As a geography teacher, and a lead teacher for humanities, I spend everyday teaching my students about issues of development, climate change, and inequality in the world. These are such topical issues, but it can be easy for students to think of them as theoretical problems that exist in a textbook, rather than as problems we can work together to solve in our communities.
I have been personally inspired by the zero-waste movement, and remind myself that a series of small imperfect actions taken by a community of people will make the difference we need to see in the world. Since joining NLA, I have been empowered to put this into practice, build on their historical commitment to the environment and bring my geography teaching out of the classroom.
We have partnered with Action for Conservation, a brilliant charity who have a reputation for doing excellent work with secondary schools in urban areas. Action for Conservation have supported us – despite the challenges of lockdowns and virtual learning – to inspire our students to become the next generation of conservationists. They hosted an amazing online Wild Ed club for our year 7 students to explore the natural world around us.
They were so impressed by our passionate young people that they have made 4 fully funded student places available on their summer environment camp taking place in the Peak District this summer. We can’t wait to hear how our students get on.
We have committed to the Eco Schools agenda and are working towards achieving Eco School Status. This has been a brilliant opportunity for students to connect with their locality, to feel proud of where they live and to protect it for the future.
Students started the process by working to understand why they should care about the environment. They reviewed local and global events to understand the context of their learning.
They then had the opportunity to carry out an audit. We wanted to encourage students to look at data rather than make assumptions. Asking questions and studying behaviour of staff, students and their community allowed them to look beyond popular press and social media soundbites and see the reality in the numbers. Their fresh eyes and challenging questions have been so refreshing to us as a staff team as they have encouraged us to question our own routine behaviour, simple things like turning off the whiteboard when it is not in use and reusing more scrap paper can have a big impact in a large secondary school. This will help them to be critical consumers of information in the world around them.
Students then worked in small groups to analyse their data and create solutions that could be implemented to make positive change in our school. Their teamwork was exemplary. Students asked thoughtful questions and provided each other with gentle challenge to explain their ideas more thoroughly. It was brilliant to see their oracy skills in action.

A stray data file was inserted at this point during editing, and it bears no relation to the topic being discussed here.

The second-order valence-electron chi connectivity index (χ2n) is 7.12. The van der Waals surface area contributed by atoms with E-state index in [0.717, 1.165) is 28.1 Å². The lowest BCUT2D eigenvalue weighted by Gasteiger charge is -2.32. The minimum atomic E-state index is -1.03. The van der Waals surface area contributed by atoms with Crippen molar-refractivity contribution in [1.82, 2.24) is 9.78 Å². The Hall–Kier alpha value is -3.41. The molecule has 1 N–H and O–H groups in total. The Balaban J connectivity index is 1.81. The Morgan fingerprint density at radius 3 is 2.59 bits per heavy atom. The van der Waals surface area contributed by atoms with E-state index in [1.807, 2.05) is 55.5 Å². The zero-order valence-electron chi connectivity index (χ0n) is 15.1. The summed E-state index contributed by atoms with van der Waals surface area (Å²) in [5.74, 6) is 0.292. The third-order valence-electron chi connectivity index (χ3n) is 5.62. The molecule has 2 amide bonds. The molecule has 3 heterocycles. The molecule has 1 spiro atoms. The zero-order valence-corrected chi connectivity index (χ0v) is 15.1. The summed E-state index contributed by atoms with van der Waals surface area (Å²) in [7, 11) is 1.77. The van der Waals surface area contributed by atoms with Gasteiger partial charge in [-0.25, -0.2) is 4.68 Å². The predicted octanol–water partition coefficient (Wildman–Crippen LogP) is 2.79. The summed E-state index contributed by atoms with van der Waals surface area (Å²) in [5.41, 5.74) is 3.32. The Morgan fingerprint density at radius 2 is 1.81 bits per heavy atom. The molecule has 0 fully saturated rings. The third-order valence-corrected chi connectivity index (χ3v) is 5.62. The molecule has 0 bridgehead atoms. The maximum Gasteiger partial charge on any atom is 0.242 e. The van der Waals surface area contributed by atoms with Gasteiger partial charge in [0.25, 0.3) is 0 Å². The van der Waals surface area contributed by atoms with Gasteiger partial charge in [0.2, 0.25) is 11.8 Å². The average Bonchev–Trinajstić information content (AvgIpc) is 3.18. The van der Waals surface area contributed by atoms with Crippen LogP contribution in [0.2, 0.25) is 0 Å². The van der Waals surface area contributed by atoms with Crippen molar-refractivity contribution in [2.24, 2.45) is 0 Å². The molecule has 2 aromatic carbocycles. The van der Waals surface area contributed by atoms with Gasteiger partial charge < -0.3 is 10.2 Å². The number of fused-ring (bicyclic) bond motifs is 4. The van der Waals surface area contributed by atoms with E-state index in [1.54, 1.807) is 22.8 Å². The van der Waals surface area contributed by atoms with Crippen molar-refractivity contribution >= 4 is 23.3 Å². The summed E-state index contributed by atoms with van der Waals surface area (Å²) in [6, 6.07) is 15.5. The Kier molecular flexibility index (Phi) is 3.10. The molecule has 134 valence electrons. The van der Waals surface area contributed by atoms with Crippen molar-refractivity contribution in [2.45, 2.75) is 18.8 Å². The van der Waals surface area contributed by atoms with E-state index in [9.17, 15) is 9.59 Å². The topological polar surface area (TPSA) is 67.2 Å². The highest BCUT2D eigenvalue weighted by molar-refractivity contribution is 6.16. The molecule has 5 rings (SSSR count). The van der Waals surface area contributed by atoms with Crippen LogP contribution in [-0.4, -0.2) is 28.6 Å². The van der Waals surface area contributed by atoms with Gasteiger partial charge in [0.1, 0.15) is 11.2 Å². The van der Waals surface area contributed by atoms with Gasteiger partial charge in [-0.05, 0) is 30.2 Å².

Students pitched their ideas in a Dragons Den style situation to build their confidence in presenting their work, and public speaking. We were so fortunate that LUSH donated some wonderful prizes and we were able to award a winning team in both years 7 and 8.
This programme has been a fantastic opportunity for students. It has already started to show impact in how students care for their school surroundings. It has helped them to be more aware of the consequences of their actions, such as making the extra effort to walk past a bin to the recycling facilities. We have been keen for students to think more critically and evaluate information in their humanities lessons. This has helped them to achieve this in a practical way without even realising that they are building key GCSE skills.
The whole school, student led approach has encouraged students to work pro-actively. It has also given them the confidence to ask adults for help and share their ideas. It has helped them to model advocacy and understand their own power as active citizens. Students have also been able to monitor and understand their own impact, making small changes and seeing how people behave as a response to them. We believe our students can be changemakers. This will have a massive impact for them both now in their school career and in their future lives.
Students have since been inspired to continue their work in their local community. Our students are so proud of where they live and are committed to giving their time to make it a place for everyone to thrive. Some students have attended peaceful, socially distanced climate change protests in the run up to COP26. For example, on Sunday, our students went to Everton Park to support ‘Craftivist-collective’. They made canaries (alive – a symbol of clean air, from the days of mining) and had the opportunity to speak to the Mayor and Deputy Mayor about issues that concern them.
Others have planted wild flowers in the school grounds. They have planted trees, completed a litter pick and contributed to assemblies for World Earth Day. Significantly, they have understood that they have a role to play in creating cultural change. It makes me so proud to be a teacher at NLA.
Victoria Wright is the Lead Teacher for Humanities at North Liverpool Academy